Thinking of meaning in terms of the linguistic expression’s denotation is useful in various ways. For example, how can we characterise the compositional meaning of the sentence Nathan Sanders snores? The denotation of snore(s) is the set of all things that snore in the actual world, and the denotation of Nathan Sanders is the individual Nathan Sanders in the actual world. What Nathan Sanders snores means, then, is that this individual Nathan Sanders is among this set of things that snore in the actual world.

    The denotation of sentences

    We know what some words denote now; how about sentences? What do they denote? One property of a sentence is that it has a truth value. There are two truth values in language: the abstract truth value true (sometimes written as T or 1), or the abstract truth value false (sometimes written as F or 0). To say that a sentence has a truth value means that a sentence is always either true or false. Words and non-sentential phrases don’t have truth values. You can see if a linguistic expression has a truth value or not by embedding it in the construction “It is true/false that…”, like in (6).

    (6) a.   It is true/false that Nathan Sanders snores.
      b. * It is true/false that Nathan Sanders.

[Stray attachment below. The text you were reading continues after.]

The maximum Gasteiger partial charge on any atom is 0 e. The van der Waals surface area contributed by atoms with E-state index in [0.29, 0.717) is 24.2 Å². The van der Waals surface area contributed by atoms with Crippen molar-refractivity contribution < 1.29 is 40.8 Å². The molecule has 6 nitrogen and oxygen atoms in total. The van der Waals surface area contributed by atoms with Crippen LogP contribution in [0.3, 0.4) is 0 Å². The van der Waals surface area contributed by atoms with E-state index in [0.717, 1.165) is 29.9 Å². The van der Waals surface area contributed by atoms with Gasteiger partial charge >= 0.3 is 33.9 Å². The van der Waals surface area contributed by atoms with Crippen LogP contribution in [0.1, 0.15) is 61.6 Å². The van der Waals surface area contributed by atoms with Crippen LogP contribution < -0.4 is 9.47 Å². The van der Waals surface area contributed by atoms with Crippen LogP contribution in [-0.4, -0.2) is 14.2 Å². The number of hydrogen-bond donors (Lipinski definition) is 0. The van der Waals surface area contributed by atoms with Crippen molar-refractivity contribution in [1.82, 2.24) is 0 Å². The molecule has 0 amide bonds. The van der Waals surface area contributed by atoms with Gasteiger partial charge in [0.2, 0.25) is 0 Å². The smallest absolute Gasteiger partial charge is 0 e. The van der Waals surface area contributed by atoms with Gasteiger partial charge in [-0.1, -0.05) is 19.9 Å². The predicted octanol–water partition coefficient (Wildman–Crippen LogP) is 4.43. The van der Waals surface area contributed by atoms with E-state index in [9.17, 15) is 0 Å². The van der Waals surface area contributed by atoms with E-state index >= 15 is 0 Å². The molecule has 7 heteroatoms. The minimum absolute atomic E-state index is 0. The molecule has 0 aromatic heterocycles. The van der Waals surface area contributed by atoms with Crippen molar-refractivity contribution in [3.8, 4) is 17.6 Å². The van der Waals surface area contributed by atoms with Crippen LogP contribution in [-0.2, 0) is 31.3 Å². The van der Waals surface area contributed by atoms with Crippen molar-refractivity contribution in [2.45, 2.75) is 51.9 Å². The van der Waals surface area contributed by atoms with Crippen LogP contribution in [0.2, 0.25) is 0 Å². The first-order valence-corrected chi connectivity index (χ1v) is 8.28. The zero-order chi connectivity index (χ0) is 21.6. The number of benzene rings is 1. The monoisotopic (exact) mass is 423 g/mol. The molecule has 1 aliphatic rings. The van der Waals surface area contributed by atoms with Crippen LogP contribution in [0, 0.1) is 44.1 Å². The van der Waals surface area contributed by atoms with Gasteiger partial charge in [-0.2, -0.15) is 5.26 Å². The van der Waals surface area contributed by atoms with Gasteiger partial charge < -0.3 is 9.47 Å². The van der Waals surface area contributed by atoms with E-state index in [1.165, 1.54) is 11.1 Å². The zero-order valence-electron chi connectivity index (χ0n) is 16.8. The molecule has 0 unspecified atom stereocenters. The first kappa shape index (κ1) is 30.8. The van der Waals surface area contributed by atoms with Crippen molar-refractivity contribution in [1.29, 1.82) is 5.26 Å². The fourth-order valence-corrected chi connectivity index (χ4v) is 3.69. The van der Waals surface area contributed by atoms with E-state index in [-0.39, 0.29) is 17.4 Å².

c. * It is true/false that snores.
      d. * It is true/false that lives in Canada.
      e * It is true/false that in Canada.

    (6) shows that only sentences have truth values. Taking this observation, we can actually think of the denotation of sentences as its truth value: either the value T or the value F. In other words, sentences “point to” these abstract truth values. (7a) shows the denotation of a sentence that is true, and (7b) shows the denotation of a sentence that is false.

    (7) a.   ⟦Nathan Sanders is bald⟧ = T
      b.   ⟦Nathan Sanders is not bald⟧ = F

    It is crucial to observe here that you need world knowledge in order for you to determine the denotation of a sentence. Oftentimes, we know enough about the world that we know whether a sentence is true or false (like the above examples). However, the more realistic view is that we don’t know everything about every single thing in the world. Take the sentence My neighbour’s cat’s liver weighs 326 grams for example: what’s the denotation of this sentence? It it true or false? The sentence surely has a truth value, but we don’t have the relevant world knowledge to actually determine the truth value. This is why we often express the denotation of a sentence as its truth condition (the circumstances that yield a certain truth value). The truth condition of My neighbour’s cat’s liver weighs 326 grams is shown in (8).

    (8)     ⟦My neighbour’s cat’s liver weighs 326 grams⟧ = T if my neighbour’s cat’s liver weighs 326 grams in the actual world, F otherwise